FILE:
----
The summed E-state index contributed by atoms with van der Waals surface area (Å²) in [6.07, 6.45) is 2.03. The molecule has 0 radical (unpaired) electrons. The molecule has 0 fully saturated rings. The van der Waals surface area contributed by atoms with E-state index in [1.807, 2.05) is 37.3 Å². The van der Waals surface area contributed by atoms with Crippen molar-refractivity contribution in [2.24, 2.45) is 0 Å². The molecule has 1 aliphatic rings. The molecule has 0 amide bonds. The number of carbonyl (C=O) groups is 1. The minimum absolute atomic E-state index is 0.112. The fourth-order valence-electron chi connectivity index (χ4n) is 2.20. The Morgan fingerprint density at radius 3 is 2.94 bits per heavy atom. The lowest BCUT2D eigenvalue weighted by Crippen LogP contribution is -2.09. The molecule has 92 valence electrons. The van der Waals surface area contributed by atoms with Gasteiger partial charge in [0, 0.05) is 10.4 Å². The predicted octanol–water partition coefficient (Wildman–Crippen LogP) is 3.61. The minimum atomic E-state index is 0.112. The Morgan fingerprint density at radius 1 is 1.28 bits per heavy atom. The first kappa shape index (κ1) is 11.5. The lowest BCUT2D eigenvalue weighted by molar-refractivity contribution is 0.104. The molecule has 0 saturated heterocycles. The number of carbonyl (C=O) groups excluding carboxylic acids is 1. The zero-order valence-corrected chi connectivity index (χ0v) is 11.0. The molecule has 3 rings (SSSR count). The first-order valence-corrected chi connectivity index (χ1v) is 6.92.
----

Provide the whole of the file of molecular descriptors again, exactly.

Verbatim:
The summed E-state index contributed by atoms with van der Waals surface area (Å²) in [6.07, 6.45) is 2.03. The molecule has 0 radical (unpaired) electrons. The molecule has 0 fully saturated rings. The van der Waals surface area contributed by atoms with E-state index in [1.807, 2.05) is 37.3 Å². The van der Waals surface area contributed by atoms with Crippen molar-refractivity contribution in [2.24, 2.45) is 0 Å². The molecule has 1 aliphatic rings. The molecule has 0 amide bonds. The number of carbonyl (C=O) groups is 1. The minimum absolute atomic E-state index is 0.112. The fourth-order valence-electron chi connectivity index (χ4n) is 2.20. The Morgan fingerprint density at radius 3 is 2.94 bits per heavy atom. The lowest BCUT2D eigenvalue weighted by Crippen LogP contribution is -2.09. The molecule has 92 valence electrons. The van der Waals surface area contributed by atoms with Gasteiger partial charge in [0, 0.05) is 10.4 Å². The predicted octanol–water partition coefficient (Wildman–Crippen LogP) is 3.61. The minimum atomic E-state index is 0.112. The Morgan fingerprint density at radius 1 is 1.28 bits per heavy atom. The first kappa shape index (κ1) is 11.5. The lowest BCUT2D eigenvalue weighted by molar-refractivity contribution is 0.104. The molecule has 0 saturated heterocycles. The number of carbonyl (C=O) groups excluding carboxylic acids is 1. The zero-order valence-corrected chi connectivity index (χ0v) is 11.0. The molecule has 3 rings (SSSR count). The first-order valence-corrected chi connectivity index (χ1v) is 6.92.